What does the Qur’an have to say about studying and exploring alternative futures? In certain circles, the question itself is regarded as somewhat out of the ordinary if not downright blasphemous. The future is the domain of the Unseen; it belongs to God. Any attempt to predict the future is to play God. In other circles, the future is all about ‘prophesy’ – witness the sheer number of tomes dedicated to this phenomenon with titles like The Prophecies of the Holy Qur’an, Israel and the Prophecies of the Holy Qur’an, and The Prophecy and Warnings Shines Through the Mystifying Codes of the Holy Qur’an. Most of this is mindboggling, irrational material that serves as psychotherapy for a decaying culture. Its basic function is to drain the believers of all agency and turn religion – or more specifically theology – into a toxic brew. 

A true appreciation of how the Qur’an talks about the future, and how it encourages a systematic study of futures, has been conspicuously lacking for a very simple, but powerful, reason: commentaries and interpretations of the Qur’an have followed a centuries old set pattern. Key Qur’anic terms relating to the future have been given certain meanings at the expense of other potential meanings, and both classical and the modern commentators have firmly stuck to those meanings. For example, the unseen (ghayb), can refer to the Hereafter; it is God – ‘the One who knows the seen and the unseen’. But ghayb also means ‘the unknown’, that which is currently absent and not visible but which can indeed be present and be visible in the distant time horizon. When we approach and read the Qur’an from a futures perspective we discover that it is the book of futures par excellence. By its content and context, it is thoroughly oriented towards the futures.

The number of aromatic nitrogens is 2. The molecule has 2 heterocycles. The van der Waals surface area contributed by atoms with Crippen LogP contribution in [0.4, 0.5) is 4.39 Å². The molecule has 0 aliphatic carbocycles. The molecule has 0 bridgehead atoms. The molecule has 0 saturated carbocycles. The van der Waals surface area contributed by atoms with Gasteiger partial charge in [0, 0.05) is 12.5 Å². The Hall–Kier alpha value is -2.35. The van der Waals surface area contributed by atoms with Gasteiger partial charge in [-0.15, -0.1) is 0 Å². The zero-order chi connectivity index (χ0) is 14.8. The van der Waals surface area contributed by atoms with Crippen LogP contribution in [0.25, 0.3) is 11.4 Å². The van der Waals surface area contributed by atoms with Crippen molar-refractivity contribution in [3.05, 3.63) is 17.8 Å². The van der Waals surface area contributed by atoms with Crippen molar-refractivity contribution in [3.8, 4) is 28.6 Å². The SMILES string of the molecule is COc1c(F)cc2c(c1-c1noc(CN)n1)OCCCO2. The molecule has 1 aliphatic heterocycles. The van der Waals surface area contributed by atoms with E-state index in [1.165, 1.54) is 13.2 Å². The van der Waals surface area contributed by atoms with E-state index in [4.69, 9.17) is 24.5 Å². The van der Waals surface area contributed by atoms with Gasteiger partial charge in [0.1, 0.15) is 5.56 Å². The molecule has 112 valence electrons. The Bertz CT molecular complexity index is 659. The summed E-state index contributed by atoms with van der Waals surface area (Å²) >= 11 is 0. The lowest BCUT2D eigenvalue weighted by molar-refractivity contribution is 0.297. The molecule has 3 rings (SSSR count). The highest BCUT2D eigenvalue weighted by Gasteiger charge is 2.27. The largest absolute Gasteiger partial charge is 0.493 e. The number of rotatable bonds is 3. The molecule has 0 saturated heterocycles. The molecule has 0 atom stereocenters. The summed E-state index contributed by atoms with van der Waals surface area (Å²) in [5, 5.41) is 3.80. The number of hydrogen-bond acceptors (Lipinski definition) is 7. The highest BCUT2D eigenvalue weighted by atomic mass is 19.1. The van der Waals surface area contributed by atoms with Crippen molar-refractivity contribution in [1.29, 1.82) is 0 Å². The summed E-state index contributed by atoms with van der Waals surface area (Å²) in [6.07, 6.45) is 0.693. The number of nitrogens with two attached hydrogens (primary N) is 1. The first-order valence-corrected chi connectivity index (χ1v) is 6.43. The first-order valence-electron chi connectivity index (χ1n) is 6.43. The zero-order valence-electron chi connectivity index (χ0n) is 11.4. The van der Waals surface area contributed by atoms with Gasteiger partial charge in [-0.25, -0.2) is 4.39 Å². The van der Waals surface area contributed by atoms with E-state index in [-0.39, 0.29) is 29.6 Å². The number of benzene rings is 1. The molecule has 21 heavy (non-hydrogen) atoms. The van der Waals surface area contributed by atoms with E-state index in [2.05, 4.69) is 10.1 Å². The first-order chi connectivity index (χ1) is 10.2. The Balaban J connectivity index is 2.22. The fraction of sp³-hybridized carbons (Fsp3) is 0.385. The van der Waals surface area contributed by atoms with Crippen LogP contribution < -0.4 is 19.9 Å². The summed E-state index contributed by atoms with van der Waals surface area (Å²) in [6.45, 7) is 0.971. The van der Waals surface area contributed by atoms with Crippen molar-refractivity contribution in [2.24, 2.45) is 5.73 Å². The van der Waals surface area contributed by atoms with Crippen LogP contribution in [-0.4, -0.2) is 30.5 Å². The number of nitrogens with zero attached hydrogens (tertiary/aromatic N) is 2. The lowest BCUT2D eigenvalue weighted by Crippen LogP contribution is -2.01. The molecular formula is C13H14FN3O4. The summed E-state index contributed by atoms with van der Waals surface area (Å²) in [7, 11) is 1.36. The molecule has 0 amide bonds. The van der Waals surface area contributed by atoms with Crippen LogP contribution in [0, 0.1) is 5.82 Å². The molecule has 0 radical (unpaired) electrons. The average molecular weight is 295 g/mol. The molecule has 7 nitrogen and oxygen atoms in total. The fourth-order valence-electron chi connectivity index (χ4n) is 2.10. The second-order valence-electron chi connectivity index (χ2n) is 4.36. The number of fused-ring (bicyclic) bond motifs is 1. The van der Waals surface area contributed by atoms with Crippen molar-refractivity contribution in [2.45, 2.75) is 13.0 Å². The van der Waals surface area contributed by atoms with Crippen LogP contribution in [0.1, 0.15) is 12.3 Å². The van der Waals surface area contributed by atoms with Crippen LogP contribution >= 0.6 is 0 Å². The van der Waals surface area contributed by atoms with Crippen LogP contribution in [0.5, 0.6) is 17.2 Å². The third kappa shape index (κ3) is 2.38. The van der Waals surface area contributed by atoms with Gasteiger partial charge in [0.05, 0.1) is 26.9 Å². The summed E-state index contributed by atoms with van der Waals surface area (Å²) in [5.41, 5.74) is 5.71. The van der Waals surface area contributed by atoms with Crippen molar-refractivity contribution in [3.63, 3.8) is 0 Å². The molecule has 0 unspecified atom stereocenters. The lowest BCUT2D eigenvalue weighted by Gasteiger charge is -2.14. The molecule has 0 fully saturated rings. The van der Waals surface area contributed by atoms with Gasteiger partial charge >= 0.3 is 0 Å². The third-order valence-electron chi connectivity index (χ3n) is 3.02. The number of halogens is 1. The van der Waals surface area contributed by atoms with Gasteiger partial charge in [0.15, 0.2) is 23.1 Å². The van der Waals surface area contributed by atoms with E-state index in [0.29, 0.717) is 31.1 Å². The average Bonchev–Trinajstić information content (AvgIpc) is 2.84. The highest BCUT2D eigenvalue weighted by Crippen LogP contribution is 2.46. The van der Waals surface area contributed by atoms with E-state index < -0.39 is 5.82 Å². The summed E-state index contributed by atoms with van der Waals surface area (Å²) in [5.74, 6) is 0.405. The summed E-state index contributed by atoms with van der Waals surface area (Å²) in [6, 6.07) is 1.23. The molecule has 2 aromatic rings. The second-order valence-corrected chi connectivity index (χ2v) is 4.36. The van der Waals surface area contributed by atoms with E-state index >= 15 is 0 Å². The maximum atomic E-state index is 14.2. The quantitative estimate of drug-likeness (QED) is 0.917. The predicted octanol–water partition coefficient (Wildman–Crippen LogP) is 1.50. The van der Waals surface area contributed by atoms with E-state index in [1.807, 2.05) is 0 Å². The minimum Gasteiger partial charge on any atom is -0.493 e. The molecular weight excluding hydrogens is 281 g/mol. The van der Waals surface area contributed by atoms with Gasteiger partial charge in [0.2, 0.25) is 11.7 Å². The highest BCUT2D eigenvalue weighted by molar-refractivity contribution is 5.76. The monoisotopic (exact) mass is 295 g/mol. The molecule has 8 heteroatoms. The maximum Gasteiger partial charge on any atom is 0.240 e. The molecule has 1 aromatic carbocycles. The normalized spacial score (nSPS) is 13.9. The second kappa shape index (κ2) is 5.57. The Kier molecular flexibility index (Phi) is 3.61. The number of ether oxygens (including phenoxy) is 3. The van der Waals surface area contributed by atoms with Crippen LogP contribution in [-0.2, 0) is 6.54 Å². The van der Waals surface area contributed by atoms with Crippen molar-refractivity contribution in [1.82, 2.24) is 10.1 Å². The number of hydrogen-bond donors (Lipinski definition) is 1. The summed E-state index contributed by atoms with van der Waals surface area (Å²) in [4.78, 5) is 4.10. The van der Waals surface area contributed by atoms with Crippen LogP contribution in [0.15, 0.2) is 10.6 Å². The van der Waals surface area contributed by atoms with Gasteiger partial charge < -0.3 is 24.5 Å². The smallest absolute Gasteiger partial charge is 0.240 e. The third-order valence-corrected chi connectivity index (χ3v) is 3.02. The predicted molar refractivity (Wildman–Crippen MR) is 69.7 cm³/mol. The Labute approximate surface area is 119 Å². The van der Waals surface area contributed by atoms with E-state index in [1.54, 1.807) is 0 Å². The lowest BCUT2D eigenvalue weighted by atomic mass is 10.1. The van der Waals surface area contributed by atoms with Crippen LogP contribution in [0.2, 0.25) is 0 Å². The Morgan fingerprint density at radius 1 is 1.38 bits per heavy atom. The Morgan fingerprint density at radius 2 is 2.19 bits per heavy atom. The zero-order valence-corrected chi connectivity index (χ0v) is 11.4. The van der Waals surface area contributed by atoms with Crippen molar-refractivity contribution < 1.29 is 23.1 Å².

Muslims believe that the Qur’an was revealed to take them out of a corrupt present, the time of Prophet Muhammad, and guide them towards brighter and more just futures. The Qur’an describes itself as ‘Divine Guidance’ (hudā) or ‘spiritual light’ (nur) to those ‘who are conscious’ – muttaqīn – about their futures as well as the futures of the worlds (2:3, 16:54, 45:11, 20:123). The plural form for these terms in the Qur’an is highly significant (68:52, 12:104, 21:107). Even in conventional theology, the future in the Qur’an is not singular but plural. The Qur’an provides guidance to ‘people of faith’ and prepares them for the akhirah – the final future or the Hereafter, next world and other world as Muslims repeatedly translate and understand this term. This is actually quintessential of Islamic worldviews in which a human being has the gift of life on this world in order to make a difference through ethical excellence and selfless commitment to the betterment of all humanity, eventually leading, by the grace of God, to a ‘blissful hereafter’. But the Hereafter can also be ‘hellish’ (42:7) if a path of moral corruption and evil deeds is followed. So even when the basic tenets of faith are concerned, future is not singular. 

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